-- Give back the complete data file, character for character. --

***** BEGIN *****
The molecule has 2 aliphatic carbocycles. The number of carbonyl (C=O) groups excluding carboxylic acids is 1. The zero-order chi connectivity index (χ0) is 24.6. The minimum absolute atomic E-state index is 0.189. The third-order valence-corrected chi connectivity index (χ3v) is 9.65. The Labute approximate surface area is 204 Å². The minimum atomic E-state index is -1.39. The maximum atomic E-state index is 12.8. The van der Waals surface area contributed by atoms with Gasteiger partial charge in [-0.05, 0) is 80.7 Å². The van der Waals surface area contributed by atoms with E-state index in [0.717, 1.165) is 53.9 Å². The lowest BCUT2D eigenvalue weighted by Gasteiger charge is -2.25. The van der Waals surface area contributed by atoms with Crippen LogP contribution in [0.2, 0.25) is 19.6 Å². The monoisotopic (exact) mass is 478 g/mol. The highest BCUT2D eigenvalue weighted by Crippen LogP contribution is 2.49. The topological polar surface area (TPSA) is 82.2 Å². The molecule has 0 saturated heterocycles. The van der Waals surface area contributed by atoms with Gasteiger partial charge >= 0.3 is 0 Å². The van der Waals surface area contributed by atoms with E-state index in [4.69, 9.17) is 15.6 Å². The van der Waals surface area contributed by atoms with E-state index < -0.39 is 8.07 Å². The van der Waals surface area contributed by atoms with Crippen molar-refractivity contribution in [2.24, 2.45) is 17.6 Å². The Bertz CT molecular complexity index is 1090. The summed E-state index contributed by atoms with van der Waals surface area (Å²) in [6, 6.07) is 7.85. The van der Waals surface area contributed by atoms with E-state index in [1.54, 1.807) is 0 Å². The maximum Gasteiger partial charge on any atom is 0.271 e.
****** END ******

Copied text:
The molecule has 2 aliphatic carbocycles. The number of carbonyl (C=O) groups excluding carboxylic acids is 1. The zero-order chi connectivity index (χ0) is 24.6. The minimum absolute atomic E-state index is 0.189. The third-order valence-corrected chi connectivity index (χ3v) is 9.65. The Labute approximate surface area is 204 Å². The minimum atomic E-state index is -1.39. The maximum atomic E-state index is 12.8. The van der Waals surface area contributed by atoms with Gasteiger partial charge in [-0.05, 0) is 80.7 Å². The van der Waals surface area contributed by atoms with E-state index in [0.717, 1.165) is 53.9 Å². The lowest BCUT2D eigenvalue weighted by Gasteiger charge is -2.25. The van der Waals surface area contributed by atoms with Crippen LogP contribution in [0.2, 0.25) is 19.6 Å². The monoisotopic (exact) mass is 478 g/mol. The highest BCUT2D eigenvalue weighted by Crippen LogP contribution is 2.49. The topological polar surface area (TPSA) is 82.2 Å². The molecule has 0 saturated heterocycles. The van der Waals surface area contributed by atoms with Gasteiger partial charge >= 0.3 is 0 Å². The van der Waals surface area contributed by atoms with E-state index in [4.69, 9.17) is 15.6 Å². The van der Waals surface area contributed by atoms with E-state index < -0.39 is 8.07 Å². The van der Waals surface area contributed by atoms with Crippen molar-refractivity contribution in [2.24, 2.45) is 17.6 Å². The Bertz CT molecular complexity index is 1090. The summed E-state index contributed by atoms with van der Waals surface area (Å²) in [6, 6.07) is 7.85. The van der Waals surface area contributed by atoms with E-state index in [1.54, 1.807) is 0 Å². The maximum Gasteiger partial charge on any atom is 0.271 e.